While the early literacy program is geared to the youngest readers, the Fairfax County library also has creative ways to entice grade-schoolers to check out its offerings, including parent-kid book groups, STEM-related events with LEGO, and a Summer Reading Adventure that not only features a reading challenge, but events showcasing magic and live animals, says Kavich.

talk up books—and read them aloud

Even with all this help, 41 percent of kids and teens confess to having trouble finding stories they enjoy—something most parents don’t really realize, according to Scholastic’s report. That’s where book talks and readers’ advisories can help, says Webber-Bey. “I like to ask library patrons what they have read that they didn’t like, in order to see what turns them off, as well as what they have read that they loved,” she explains.

Don’t underestimate the power of storytime for older kids, either. While 72 percent of kids ages 6–11 love being read to, only 38 percent of parents are taking the time for read-alouds with their 6-to-8-year-olds, and a mere 17 percent of parents tell stories to their 9-to-11-year-olds, according to the report. If you want to “sell” a book to a kid, read a passage from it—especially if it’s a funny one, such as Fat Kid Rules the World by K.L. Going, and anything by Gordon Korman, notes Webber-Bey. (Bonus points for changing your voice up to imitate the character.)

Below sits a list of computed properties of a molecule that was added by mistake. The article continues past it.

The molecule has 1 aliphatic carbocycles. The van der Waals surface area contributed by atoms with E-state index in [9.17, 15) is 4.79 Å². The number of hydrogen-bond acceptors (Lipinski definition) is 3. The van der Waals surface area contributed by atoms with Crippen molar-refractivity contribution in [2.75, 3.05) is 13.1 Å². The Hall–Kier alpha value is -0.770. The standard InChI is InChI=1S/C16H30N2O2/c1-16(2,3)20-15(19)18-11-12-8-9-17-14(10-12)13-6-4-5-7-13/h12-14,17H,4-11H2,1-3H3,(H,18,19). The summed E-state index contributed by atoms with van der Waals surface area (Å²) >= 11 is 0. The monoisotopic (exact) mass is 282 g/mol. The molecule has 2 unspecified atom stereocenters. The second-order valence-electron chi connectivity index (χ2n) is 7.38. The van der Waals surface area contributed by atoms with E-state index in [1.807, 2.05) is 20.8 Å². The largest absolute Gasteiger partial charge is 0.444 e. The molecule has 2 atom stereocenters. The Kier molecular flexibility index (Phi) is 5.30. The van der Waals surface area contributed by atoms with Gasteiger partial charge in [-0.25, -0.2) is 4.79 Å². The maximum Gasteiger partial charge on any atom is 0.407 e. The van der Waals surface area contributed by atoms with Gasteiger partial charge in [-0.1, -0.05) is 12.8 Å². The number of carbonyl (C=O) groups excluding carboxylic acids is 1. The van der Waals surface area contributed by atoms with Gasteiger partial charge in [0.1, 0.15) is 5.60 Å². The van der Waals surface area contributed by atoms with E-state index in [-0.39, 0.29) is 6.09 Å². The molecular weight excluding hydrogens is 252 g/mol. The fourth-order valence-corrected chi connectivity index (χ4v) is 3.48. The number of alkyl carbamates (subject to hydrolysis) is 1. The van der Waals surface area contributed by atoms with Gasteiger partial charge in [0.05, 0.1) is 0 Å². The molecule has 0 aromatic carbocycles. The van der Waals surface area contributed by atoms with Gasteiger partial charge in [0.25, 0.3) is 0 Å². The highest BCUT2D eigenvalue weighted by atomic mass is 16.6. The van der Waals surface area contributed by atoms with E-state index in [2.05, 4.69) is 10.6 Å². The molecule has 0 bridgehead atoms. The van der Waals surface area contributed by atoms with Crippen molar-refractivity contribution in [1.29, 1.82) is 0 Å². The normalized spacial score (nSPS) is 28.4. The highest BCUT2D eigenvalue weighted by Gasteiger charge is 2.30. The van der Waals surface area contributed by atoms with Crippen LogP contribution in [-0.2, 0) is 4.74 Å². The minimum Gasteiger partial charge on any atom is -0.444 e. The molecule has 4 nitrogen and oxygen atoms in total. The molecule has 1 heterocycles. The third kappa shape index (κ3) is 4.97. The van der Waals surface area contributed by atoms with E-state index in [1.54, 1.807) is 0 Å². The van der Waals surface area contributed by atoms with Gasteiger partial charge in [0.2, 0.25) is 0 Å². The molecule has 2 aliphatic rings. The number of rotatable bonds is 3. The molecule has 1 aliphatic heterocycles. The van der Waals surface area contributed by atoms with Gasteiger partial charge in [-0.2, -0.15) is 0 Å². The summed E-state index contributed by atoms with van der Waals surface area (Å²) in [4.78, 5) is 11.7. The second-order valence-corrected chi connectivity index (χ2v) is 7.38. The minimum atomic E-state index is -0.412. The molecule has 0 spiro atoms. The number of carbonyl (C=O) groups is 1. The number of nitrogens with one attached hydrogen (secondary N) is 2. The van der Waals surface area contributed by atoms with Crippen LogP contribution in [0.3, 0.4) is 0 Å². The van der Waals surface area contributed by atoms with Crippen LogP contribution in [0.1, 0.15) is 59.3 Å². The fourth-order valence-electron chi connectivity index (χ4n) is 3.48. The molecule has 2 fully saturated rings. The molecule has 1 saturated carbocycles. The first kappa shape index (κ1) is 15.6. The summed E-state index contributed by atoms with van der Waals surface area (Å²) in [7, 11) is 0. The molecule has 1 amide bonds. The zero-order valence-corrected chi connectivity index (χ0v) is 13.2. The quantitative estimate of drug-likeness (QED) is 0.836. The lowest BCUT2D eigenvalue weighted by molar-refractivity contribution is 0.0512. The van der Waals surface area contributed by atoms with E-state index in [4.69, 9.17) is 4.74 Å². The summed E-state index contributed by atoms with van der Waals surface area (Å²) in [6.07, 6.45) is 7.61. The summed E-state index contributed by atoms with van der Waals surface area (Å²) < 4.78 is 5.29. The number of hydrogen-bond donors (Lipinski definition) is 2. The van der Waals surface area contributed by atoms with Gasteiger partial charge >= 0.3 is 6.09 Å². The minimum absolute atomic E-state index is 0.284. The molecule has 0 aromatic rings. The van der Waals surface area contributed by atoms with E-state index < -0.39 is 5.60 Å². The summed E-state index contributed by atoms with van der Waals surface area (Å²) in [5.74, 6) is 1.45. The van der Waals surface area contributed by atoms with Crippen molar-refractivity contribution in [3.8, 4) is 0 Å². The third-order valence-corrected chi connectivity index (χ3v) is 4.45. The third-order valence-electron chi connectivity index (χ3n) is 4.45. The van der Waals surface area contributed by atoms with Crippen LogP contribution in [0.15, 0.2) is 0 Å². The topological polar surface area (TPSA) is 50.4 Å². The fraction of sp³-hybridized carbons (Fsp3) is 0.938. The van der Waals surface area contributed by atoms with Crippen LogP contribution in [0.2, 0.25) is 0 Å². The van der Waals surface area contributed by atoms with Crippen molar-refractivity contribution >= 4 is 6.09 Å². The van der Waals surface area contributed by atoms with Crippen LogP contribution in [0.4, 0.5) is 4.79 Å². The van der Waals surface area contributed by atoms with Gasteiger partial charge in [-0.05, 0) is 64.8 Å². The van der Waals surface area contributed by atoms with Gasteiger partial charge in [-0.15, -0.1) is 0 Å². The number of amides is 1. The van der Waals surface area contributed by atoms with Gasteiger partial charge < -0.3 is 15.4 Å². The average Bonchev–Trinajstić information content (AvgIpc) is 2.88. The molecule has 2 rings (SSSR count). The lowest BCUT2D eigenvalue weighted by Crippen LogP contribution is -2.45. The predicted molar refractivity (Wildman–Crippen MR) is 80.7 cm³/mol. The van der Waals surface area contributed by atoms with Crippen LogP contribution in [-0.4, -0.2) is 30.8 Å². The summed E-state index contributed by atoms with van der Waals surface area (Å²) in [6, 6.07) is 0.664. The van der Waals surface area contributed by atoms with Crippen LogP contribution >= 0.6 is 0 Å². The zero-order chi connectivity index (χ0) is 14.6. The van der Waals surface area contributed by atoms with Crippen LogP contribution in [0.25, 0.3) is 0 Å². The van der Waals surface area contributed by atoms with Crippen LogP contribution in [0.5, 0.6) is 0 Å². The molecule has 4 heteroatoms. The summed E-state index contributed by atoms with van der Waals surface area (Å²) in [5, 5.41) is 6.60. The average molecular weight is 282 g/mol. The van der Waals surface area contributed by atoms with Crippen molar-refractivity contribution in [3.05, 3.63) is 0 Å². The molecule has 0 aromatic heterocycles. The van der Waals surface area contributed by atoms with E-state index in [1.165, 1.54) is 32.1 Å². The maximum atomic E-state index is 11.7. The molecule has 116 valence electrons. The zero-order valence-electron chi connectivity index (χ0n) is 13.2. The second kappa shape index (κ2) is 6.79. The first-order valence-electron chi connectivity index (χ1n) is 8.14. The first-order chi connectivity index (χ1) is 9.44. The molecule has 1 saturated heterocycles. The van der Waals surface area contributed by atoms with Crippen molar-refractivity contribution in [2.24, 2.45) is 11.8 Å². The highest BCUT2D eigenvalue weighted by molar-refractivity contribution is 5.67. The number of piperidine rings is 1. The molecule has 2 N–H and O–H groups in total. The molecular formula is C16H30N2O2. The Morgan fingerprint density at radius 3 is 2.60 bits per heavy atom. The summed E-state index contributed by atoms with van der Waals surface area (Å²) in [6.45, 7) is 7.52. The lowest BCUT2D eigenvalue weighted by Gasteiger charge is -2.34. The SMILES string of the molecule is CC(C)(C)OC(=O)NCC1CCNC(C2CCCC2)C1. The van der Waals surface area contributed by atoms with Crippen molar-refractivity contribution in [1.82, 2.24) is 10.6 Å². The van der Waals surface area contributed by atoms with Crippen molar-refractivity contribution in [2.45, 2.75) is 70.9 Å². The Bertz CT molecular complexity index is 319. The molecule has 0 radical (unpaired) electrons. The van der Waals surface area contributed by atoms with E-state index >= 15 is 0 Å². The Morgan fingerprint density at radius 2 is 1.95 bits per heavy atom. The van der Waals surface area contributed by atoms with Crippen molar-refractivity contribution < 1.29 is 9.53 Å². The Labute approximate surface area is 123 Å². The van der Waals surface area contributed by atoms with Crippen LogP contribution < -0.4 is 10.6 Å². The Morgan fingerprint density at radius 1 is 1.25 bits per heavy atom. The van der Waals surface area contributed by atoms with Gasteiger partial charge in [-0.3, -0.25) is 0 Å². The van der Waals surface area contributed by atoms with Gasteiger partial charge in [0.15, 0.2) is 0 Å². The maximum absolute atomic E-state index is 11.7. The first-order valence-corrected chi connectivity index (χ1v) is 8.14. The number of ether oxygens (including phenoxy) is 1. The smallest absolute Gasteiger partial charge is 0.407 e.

“Overall, the report is a reminder for librarians that parents and kids want good stories, humor, and strong characters,” says Webber-Bey. “If we can improve access and discovery, then we are giving kids the opportunity to practice and develop the reading skills that allow them to achieve academic success, as well as the chance to fall in love with stories and expand their world through nonfiction.”

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  1. Anonymous says:

    “The average home has 104 kids’ books—but that number jumps to 127 books in households with an income over $100,000 and falls to 69 books for families making less than $35,000. A similar discrepancy exists among Latinos and African Americans. On average, Hispanic families have 91 children’s books in their homes and African American families report having 67.”